I’ve had a CNC mill for a few years now, and while many homemade CNC mills use EasyDriver or Pololu, mine came with a sturdy, generic TB6560 controller board. For those unfamiliar, boards like this are interfaced using an old fashioned LPT parallel port, which was initially an annoyance, but quickly became impractical and a hassle, having to use an old PC with VNC installed. The board has plenty of power to push the steppers around, far more than any of the smaller / cheaper solutions had to offer I think, so I wanted to try and teach this board a few new tricks, and let me interface with it using a more modern interface.
Much to my dismay, the stock radio in my 2007 Prius did not include an AUX in port for hooking up an iPod. Searching around, it turns out that the 51824 in my car does have a CD changer port, and does have the AUX pins, however they don’t function. I even bought an adapter on eBay to use the CD changer port with an external source, and the stereo didn’t even take any notice of the adapter. I sent it back, and instead opted to replace the whole radio with a 51824, which does support these features.
I found a trashed combination safe on the sidewalk recently. Here’s a very quick, to the point method of opening it with minimal damage. I watched a few other videos and wanted to try and keep the safe undamaged, and still fully usable. After shooting the video, I filled the hole I drilled with epoxy and also used a little bit to stick the faceplate back on. In case anyone was curious, it wasn’t filled with $100 bills.
My brother recently got an iPod Video off eBay which refuses to keep a charge for longer than 30 minutes. I suspected it was an old battery, and thought it could be fixed by swapping in another one. Once I got the case open, I discovered a burn mark on the back on the hard drive foam, pointing out that there was a blown out component on the main board. Lovely.
I found it a little annoying whenever I wanted to swap the motor mount off my Zen Toolworks CNC mill, the washers and nuts would be difficult to work with and regularly fall into the machine. I already super glued most of the washers to the mill, but to improve swapping accessories, I cut these little jigs out of 4mm acrylic to hold the bolts from turning. The photo below shows the jigs with the nuts not inserted yet. Once the mill is reassembled, I only need to deal with the accessory I am attaching, and the four bolts used to hold it down. Much easier!
A few days ago we were driving through Ukiah, and wanted to check out the local pawn shop. They had a digital lock box which was missing it’s keys and had an unknown code. I shook it and, it didn’t seem to have anything heavy inside, but it did sound like there were keys inside. I haggled with the salesman and bought it for $12 plus tax.
I bought a Roland blade holder on eBay, which is mean to be placed in a pen plotter. People have had good results in using it in their CNC mills. I found a number of photos of other setups, but they were either attached with no spring pressure, or far too over engineered. Since I want to play with laser cutting later, I made the assembly hold both laser and blade cutter. The assembly created in Google SketchUp, exported into CamBam, then was cut out of ~4mm thick cast acrylic using the CNC mill. The assembly replaces the motor mount on the CNC.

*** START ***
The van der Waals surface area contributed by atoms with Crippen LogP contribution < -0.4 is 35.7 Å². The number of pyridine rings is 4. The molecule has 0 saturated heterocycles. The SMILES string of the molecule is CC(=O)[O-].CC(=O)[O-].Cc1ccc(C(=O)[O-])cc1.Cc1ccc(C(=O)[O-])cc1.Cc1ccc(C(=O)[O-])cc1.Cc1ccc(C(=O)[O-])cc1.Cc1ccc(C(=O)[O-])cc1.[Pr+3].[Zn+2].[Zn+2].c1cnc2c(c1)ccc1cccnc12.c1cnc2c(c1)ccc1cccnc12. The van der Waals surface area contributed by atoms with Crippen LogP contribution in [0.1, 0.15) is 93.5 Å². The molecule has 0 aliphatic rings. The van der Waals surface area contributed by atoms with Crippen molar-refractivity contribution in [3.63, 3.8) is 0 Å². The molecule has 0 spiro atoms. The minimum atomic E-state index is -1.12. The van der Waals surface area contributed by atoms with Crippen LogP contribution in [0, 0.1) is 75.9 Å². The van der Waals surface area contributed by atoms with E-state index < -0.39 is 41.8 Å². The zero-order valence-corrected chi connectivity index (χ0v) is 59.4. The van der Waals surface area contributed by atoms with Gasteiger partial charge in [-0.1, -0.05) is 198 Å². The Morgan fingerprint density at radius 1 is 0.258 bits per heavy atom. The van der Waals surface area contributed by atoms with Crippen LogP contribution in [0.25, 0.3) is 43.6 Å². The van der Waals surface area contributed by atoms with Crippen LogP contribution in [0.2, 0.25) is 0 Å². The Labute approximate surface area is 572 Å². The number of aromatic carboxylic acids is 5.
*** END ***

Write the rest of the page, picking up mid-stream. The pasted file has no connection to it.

To properly cut, the blade has to have some spring loaded pressure into the rear of the blade holder. This allows the blade to float across the work surface with a constant amount of pressure. There were a lot of ideas on how to do this on the internet, but I came up with a cheap quick solution by reusing parts from two ball point pens. So far, the results have been great! I zero the Z axis with the blade just touching the vinyl, then cut at -0.3mm.
The Zen Toolworks 7×7 is my first CNC mill, and while jogging around the mill, I felt the stepper motors could run a bit quieter. If you were to operate one while it was unscrewed from the machine, you would notice it is significantly quieter. I read that you could purchase cork gadgets to sandwich between the motor and the frame. I found them on eBay, but I felt it wouldn’t differ much from cheap craft foam.
Like the BusPirate case I recently made, I have a lot of these PCBs that are fragile and I worry will be damaged by every day use, and even storage in my drawers. I went with a slightly thinner cast acrylic and included a few new concepts in the design. First, I used a v-carve bit and engraved writing into the case front. While it is ledgible, I think it would have been better if I had carved into backside of the top piece. Second, on the bottom section, I made recessed cutouts as so the board can sit flat on the bottom of the case. Lastly, I used holding tabs on the two middle sections, as so they stay put while the cutting is happening. On the BusPirate mill, the middle “C” parts were moving around due to their flimsy shape. I’ve updated the files to reflect my adjustments and observations in the case I already milled which is pictured. If I decide to re-mill it, it should fit much better and look better.